6 Tips for Catholics After Covid

This post is a guest contribution from Tim Lucchesi, author at The Chaste Love, and my co-host on our podcast, Home But Not Alone.

What’s next? 

You might be asking questions just like this.

  • What else could happen?
  • What can I do to feel normal again?
  • And how do we move forward from this?

Good news! This crisis WILL pass

Many of us got used to the chaos and noise of our day to day lives. But now, in the midst of this global pandemic, the silence is agonizing.

Normally, our lives are a storm of devices, media, work, school, and other activities. And without all those distractions, we find ourselves like Jesus did in the desert.

But this silence can be a time for reflection and growth.

Take the story of Elijah in the first Book of Kings.

There was a strong and violent wind rending the mountains and crushing rocks before the LORD—but the LORD was not in the wind; after the wind, an earthquake—but the LORD was not in the earthquake; after the earthquake, fire—but the LORD was not in the fire; after the fire, a light silent sound.

(1 Kings 19:11-12) 

Elijah didn’t hear God in the storm, but in the silence.

And right now, our world has gone silent. Businesses are shut down, streets are empty, and Mass is no longer public.

Make no mistake, this is the desert.

This is the silence.

Our minds race to fill the void and cope with the disruption. But what if we stopped resisting and took this time to prepare ourselves to better live out the Apostolic mission? 

For almost ten years I have led and assisted with dozens of retreats.

And many years ago, I noticed something that I call the “Remember the Titans Effect”. This refers to a movie from 2000 starring Denzel Washington about a high school football team in the early 1970s that is forced to integrate its football time.

After butting heads, the team goes away to a training camp. They aren’t exposed to television, family, radio, or any other outside influences. And through this challenging experience, they bond and get their priorities in order. They left divided, but they returned a team.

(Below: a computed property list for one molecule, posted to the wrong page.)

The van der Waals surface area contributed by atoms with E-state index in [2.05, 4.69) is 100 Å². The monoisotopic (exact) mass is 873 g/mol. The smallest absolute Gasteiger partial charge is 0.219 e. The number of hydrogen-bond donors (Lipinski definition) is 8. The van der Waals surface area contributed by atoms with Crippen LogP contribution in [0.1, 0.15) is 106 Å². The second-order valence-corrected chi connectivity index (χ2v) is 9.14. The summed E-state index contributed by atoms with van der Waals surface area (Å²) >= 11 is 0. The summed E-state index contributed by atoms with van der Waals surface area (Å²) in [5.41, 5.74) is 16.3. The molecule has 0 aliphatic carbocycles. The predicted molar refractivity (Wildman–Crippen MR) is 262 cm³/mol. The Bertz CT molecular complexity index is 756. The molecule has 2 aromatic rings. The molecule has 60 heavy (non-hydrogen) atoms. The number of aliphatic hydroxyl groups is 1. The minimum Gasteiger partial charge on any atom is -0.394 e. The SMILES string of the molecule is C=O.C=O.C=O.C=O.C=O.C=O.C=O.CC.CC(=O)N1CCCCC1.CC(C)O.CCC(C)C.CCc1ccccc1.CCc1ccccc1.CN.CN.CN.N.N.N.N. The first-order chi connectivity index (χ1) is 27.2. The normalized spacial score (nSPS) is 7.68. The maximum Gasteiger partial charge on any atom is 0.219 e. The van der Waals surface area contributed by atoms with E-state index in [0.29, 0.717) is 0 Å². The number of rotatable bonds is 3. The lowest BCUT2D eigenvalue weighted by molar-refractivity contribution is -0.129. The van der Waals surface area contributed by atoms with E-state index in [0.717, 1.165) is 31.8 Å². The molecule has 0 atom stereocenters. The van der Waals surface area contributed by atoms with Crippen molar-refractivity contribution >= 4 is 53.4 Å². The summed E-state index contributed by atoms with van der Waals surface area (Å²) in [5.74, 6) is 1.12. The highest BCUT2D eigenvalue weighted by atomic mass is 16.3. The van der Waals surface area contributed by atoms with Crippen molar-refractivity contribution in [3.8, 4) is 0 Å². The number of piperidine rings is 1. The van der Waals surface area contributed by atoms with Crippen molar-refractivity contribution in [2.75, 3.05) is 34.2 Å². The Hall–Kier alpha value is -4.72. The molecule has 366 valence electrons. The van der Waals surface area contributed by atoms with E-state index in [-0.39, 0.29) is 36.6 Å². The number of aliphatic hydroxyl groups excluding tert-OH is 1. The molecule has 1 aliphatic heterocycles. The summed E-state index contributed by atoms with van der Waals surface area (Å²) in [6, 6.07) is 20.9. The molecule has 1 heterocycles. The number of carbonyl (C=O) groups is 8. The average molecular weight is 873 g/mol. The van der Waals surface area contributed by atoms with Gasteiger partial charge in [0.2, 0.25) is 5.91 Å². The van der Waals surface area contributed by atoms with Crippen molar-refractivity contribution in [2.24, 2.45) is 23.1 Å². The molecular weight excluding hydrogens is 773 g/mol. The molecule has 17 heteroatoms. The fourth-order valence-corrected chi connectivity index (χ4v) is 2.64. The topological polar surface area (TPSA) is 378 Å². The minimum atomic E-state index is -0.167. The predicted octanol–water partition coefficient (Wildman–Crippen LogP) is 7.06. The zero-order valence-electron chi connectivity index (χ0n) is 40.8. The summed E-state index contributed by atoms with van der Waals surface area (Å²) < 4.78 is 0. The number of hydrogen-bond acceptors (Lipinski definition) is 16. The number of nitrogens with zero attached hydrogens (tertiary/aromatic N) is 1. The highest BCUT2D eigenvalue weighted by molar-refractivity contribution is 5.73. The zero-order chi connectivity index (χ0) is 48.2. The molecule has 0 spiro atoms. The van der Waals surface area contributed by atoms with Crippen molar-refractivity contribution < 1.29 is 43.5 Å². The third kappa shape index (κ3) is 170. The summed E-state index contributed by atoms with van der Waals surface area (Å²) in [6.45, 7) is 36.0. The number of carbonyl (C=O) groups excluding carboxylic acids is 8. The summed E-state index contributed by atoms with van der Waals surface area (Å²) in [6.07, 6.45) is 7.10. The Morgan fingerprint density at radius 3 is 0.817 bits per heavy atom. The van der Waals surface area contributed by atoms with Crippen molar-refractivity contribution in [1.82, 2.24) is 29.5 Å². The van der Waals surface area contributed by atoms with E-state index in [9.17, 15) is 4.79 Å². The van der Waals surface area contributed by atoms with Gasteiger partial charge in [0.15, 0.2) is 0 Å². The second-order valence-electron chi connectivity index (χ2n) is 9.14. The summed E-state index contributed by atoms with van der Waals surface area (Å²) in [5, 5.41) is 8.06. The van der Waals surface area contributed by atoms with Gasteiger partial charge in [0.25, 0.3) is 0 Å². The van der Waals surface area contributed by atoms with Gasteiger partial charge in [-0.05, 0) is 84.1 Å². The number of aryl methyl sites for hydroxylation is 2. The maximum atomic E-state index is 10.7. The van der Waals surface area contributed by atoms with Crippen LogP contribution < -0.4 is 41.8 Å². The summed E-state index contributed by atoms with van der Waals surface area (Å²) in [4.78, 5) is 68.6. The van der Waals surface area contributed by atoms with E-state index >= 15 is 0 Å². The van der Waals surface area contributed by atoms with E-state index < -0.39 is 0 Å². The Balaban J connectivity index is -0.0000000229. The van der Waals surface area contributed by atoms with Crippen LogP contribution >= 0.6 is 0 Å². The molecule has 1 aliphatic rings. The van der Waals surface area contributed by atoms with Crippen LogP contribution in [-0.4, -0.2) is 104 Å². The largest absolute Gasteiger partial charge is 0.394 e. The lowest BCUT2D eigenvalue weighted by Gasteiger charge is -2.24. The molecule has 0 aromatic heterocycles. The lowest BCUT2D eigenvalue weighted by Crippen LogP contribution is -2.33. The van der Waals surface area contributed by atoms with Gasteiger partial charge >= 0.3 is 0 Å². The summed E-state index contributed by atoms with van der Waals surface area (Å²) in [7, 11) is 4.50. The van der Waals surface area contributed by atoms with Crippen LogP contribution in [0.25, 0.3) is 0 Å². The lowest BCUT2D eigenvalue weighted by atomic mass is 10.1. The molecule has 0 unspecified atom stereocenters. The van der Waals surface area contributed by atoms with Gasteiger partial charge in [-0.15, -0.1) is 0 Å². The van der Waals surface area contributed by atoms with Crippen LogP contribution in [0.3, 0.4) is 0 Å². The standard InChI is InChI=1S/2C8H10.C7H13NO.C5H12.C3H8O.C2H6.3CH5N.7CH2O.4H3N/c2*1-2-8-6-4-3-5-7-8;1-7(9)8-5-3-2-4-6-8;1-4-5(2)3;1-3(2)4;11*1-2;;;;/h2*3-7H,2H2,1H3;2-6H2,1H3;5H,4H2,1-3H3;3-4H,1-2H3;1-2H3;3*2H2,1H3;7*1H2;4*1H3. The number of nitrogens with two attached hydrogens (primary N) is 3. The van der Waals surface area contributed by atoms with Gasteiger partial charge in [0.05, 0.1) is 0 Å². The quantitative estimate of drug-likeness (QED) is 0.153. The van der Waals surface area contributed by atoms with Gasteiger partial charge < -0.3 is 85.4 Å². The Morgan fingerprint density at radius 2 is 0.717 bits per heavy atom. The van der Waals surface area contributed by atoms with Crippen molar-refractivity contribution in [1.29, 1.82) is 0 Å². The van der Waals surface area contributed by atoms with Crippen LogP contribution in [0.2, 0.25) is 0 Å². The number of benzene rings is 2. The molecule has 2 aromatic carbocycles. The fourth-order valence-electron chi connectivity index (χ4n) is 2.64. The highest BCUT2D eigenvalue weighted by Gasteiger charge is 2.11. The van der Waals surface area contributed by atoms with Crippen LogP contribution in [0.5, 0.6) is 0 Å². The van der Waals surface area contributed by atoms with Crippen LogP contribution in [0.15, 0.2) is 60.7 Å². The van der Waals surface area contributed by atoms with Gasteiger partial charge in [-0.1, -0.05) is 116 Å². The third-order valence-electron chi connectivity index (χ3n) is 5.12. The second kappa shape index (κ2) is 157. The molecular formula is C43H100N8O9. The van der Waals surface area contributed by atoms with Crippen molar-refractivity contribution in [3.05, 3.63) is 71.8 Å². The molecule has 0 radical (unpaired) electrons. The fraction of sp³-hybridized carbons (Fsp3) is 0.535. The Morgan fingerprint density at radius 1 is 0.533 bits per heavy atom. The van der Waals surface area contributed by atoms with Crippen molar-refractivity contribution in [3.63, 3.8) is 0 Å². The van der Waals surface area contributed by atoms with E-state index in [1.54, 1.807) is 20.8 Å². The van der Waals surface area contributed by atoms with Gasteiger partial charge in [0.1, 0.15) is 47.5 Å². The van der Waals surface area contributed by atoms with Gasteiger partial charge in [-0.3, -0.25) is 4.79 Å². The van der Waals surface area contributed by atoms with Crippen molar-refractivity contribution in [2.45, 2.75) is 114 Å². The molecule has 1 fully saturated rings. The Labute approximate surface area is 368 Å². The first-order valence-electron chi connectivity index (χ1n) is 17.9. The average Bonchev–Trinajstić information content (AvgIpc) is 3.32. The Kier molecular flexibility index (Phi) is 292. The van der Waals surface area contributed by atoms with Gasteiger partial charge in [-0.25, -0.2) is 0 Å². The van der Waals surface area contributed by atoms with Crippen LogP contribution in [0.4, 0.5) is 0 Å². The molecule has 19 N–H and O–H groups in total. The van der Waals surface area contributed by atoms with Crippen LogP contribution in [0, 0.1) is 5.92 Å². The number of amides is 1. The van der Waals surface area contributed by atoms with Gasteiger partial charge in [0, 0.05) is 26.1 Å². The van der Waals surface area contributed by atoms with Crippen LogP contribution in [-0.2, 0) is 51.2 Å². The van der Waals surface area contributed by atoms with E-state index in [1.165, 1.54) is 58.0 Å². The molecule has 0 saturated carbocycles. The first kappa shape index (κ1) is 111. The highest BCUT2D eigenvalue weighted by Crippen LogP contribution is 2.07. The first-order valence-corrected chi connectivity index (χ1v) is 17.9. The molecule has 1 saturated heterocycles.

This newfound unity didn’t last.    

Shortly after these young men returned to their normal lives, outside forces hit them like a ton of bricks. The negative aspects of school, friends, and family, rushed back into their lives.

And this combination of chaos and pressure quickly caused divisions in the team. They forget what they had learned in their time away. And so, they slipped back into their old ways.

I’ve seen this happen with retreats time and time again.

Young men and women go on a retreat, find themselves transformed by the experience, only to let all that personal growth slip away when the chaos of life returns.

I hope and pray that this experience of silence is a time of growth for all of us. But I also pray that we can carry what we’ve learned through this experience beyond this crisis. 

So to help us do that, here are six tips to guide Catholics in moving forward after the end of this global crisis.

1. Save

If you can, put a little bit of extra money aside every paycheck.

Not for yourself, but in case the Church or your neighbor needs it.

In learning to be financially responsible, a lot of us are taught to put money into savings. You never know when you’re going to get hurt or need a sudden car repair or a million other possible sudden expenses.

But what about the parish? Or your neighbor?

We’ve learned through this crisis that many people (and parishes) are hurting financially.

Start an extra savings account (you can create one online for free at simple.com).

And put just a little money each month aside. Even if it’s five dollars.

That money will add up and be ready to help someone when they are in need. 

2. Help

Offer to do something for your elderly parishioners or neighbors.